013 - Confirming “Bondability” at the RFQ/RFP Stage: The Use of Prequalification Letters vs. an Agreement to Bond/Consent of Surety

Whenever there is a request for an Agreement to Bond/Consent of Surety at the Request For Qualifications (RFQ) and/or Request For Proposal (RFP) stage, the Obligee is asking the Surety to bond a contract even before the actual contractual terms and conditions have been duly negotiated and subsequently agreed to between the Obligee and the Principal.

It is quite common with Public-Private-Partnership (PPP or P3s) contracts or large infrastructure projects to see a requirement for the Surety to commit unconditionally – by way of the formal Consent of Surety/Agreement to Bond at the RFQ and/or RFP stage.  At this stage, Sureties are extremely reluctant to issue an Agreement to Bond/Consent of Surety confirming the unconditional issuance of final bonds because it amounts to a blind guarantee – no one knows what will ultimately be required because the contract terms and conditions haven’t been negotiated.

In the context of P3 projects, there can be confusion if the RFP requires the Proponent (or Project Co) to include in its proposal an Agreement to Bond/Consent of Surety.  Often the assumption of the Obligee is that the Surety is committing to issue final bonds for Project Co guaranteeing the Project Agreement, whereas the Surety is normally prepared only to commit to issuing bonds for a Principal guaranteeing a “drop down” construction or design-build contract.  In these situations, it is important for the Obligee to be clear that a proposal submitted by a Project Co Proponent can include an Agreement to Bond/Consent of Surety to issue bonds for the contractor and not for the Project Co. 

SAC Position
The Surety Association of Canada (SAC) recommends that at the early project planning stages (RFQ and RFP), the Obligee request a Prequalification Letter.  In this letter, the Surety confirms its relationship with the Principal and acknowledges the subject proposal.  It then proceeds to state the following:

Based on the limited information available at this time and subject to our assessment of the project and our client's work program at the time of tender, we do not anticipate a problem in supporting the captioned project and supplying the requisite bonds, if expressly requested by our client to do so.  However, the execution of any bonds will be subject to an assessment of the final contract terms, conditions, financing and bond forms by our client and ourselves.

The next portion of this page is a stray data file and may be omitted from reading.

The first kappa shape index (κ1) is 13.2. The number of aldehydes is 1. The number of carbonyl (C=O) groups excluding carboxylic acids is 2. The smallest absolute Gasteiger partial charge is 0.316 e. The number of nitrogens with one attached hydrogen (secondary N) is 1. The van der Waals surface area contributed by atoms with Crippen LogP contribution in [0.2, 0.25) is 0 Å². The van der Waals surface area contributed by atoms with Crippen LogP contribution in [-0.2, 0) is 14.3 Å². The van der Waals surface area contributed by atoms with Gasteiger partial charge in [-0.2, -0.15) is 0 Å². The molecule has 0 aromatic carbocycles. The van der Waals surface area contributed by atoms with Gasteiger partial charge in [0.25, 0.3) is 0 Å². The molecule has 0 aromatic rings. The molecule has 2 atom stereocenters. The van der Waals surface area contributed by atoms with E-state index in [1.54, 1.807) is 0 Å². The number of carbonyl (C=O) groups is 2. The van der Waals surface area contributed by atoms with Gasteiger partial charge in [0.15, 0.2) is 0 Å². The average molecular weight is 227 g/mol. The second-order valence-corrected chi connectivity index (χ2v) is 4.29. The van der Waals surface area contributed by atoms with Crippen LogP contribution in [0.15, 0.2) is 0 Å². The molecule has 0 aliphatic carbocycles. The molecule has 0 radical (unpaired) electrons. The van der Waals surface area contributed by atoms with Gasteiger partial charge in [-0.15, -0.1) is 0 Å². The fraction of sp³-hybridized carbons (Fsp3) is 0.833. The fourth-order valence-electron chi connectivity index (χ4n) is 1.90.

A Prequalification Letter worded in this manner provides clear evidence to the Obligee that the Surety has been duly advised of the proposal, and indicates probable bond support for the project (subject to a favourable review by the Surety of the final form of contract, confirmation of financing and acceptable final bond forms).

Obligees that wish to confirm a Principal’s “bondability” at the RFQ and/or RFP stage of a project should request a Prequalification Letter from the Surety.  It is important to remember that a Surety’s decision to issue any particular bond is based on an evaluation of the specific terms and requirements of a contract and the capacity of the Principal to successfully perform that contract in the context of the Principal’s resources and overall program of work.  When there is uncertainty about the specific contract terms, it is not appropriate for a Surety to commit in advance to guarantee performance of that contract with a bond. 

This information is intended to serve as a general guideline.  Nothing contained herein should be construed as legal advice.  Readers are cautioned to consult with legal counsel for such advice.

Glossary of Terms


An individual or organization in whose favour an obligation is created and to whom a bond is given.

The individual or organization that bears the primary responsibility for fulfilling the obligation under the written contract referenced in the bond and that has the duty to perform for the Obligee’s benefit.

The party to a surety bond who answers to the Obligee for the Principal’s default or failure to perform as required by the underlying contract, permit or law.